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18/03/2010

Des enfants ou des matières premières ?

Children or commodities.jpgAnisha Mortel, 18 ans, vit toute seule en Allemagne. Abandonnée par ses parents adoptifs après leur  séparation, Anisha est venue en Inde à la recherche de sa mère biologique qui prétend que sa fille a été vendue par un home d'enfant qui l'avait volée.


Children or commodities?

 

18 year old Anisha Mortel lives all alone in Germany. Abandoned by her foster parents after they separated, Anisha came to India in search of her biological mother who claims her daughter was sold off by a children's home who had stolen her.

 

TIMES NOW investigates the reasons why children like Anisha Mortel are forever searching answers to who really is responsible for what they are.

Anisha was born in 1992 and was entrusted to 'Tender Loving Care Home'. All that Fathima wanted for her daughter was a better life. She says a children's home promised her exactly that. Fathima did not see her child for the next 28 years.

Fathima, Anisha's biological mother, said, "I went back to ask for my kid. She said don't ask for the child. You gave her off to us. I protested. But she said give money for taking care of the child. I didn't have any. She sold off the kid for 6 lakh."

Fatima had handed over her baby to Sister Teresa who counters the claim.

Sister Teresa said, "What money is Anisha's mother talking about, she wanted to sell the child. She threw the child here. The baby was sick. I was taking care of her."

Tender Loving Care Home is under the scanner in adoption racket.

There are no papers to prove either party wrong or right but what has put the scanner on Sister Teresa's home is that in 2005 TLC Home was found guilty and the home's license cancelled.

Fathima could not find her daughter at the orphanage because the child was not even in the country. Her daughter was given up for adoption and taken in by a couple in Germany.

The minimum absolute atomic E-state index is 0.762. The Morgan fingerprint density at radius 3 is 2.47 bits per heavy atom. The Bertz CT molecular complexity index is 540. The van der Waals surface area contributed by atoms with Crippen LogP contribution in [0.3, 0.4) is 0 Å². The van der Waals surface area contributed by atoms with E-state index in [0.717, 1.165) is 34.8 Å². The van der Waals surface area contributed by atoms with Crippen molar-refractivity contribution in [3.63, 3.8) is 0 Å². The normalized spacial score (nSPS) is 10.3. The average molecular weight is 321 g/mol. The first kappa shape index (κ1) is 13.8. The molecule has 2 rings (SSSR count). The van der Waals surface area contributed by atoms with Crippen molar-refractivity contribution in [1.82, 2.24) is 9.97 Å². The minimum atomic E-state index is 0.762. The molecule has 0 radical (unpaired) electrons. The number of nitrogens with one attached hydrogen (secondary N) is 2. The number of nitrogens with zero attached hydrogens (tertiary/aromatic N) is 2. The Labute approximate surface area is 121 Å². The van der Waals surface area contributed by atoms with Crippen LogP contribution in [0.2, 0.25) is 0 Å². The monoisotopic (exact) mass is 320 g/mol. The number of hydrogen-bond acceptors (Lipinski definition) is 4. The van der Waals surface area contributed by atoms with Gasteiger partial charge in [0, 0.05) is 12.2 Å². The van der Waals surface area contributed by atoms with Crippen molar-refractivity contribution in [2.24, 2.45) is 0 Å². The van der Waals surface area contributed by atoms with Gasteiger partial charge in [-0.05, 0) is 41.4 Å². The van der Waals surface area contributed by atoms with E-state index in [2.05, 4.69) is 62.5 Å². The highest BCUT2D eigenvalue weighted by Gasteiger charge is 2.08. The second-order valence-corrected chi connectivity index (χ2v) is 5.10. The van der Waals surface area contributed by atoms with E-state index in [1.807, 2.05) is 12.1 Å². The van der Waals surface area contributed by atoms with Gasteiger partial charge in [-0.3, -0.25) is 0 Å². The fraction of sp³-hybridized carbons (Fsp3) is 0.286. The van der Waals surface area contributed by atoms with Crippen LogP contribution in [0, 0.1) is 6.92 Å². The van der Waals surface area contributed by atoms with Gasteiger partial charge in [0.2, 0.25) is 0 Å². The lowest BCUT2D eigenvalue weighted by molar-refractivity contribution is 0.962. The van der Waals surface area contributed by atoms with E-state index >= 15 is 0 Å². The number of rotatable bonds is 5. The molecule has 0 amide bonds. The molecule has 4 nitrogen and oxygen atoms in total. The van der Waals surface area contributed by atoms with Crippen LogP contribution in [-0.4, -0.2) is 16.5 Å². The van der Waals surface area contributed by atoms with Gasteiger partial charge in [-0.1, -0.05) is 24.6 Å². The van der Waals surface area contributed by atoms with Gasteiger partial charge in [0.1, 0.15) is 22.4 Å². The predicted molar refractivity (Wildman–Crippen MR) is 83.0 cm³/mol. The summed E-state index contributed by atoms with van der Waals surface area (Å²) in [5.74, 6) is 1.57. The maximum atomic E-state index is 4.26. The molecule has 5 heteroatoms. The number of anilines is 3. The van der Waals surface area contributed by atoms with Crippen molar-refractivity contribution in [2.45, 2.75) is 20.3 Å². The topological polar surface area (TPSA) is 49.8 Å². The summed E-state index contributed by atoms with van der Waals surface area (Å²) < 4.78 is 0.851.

Fathima's daughter lived with her foster parents unaware of her mother's struggle in India.

Anisha said, "I believe that adopted children are always somehow connected to their country. No matter what happened, no matter how old you were, you always feel it's a part of you and you can't cut it out."

In January 2010 Anisha Moertel returned to India, met the woman who gave her birth.

Anisha said, "In Germany I have no home since I left my parent's house. I have no place to breath out. It's so good to find my mother in India."

This reunion might have happened but questions are being raised about the 26 lives that are still at the home run by Sister Teresa.

Children at the home voice their concern:

1. I want to go to Spain. My Mummy calls on Saturday.
Q: Where does she live? Where does she call you from?
A: From Spain.
Q: Do you want to meet her?
A: Yes, I want to meet her. I want to go there because Mummy, daddy are there.
2. child at the home - "If I go to Germany, I will be happy. They will care for me."

What is confounding is that despite a high court order allowing the home to hold in-country adoptions, Sister Teresa refussees to give these children to prospective Indian parents.

Sister Teresa speaking on children being given for adoption to Indian families said, "Why should they go to Indian families? Many Indian families only make them work as maids."

Over 600 children are sold to foreigners every year, not always to happier homes.
For these young lives it is a constant search for answers and who really is responsible for what they are - too young to know how papers exchanged and changed their destinies - too young to matter as votebanks and too young for anyone to care enough to change their lives.


Source: Times Now | 17 mars 2010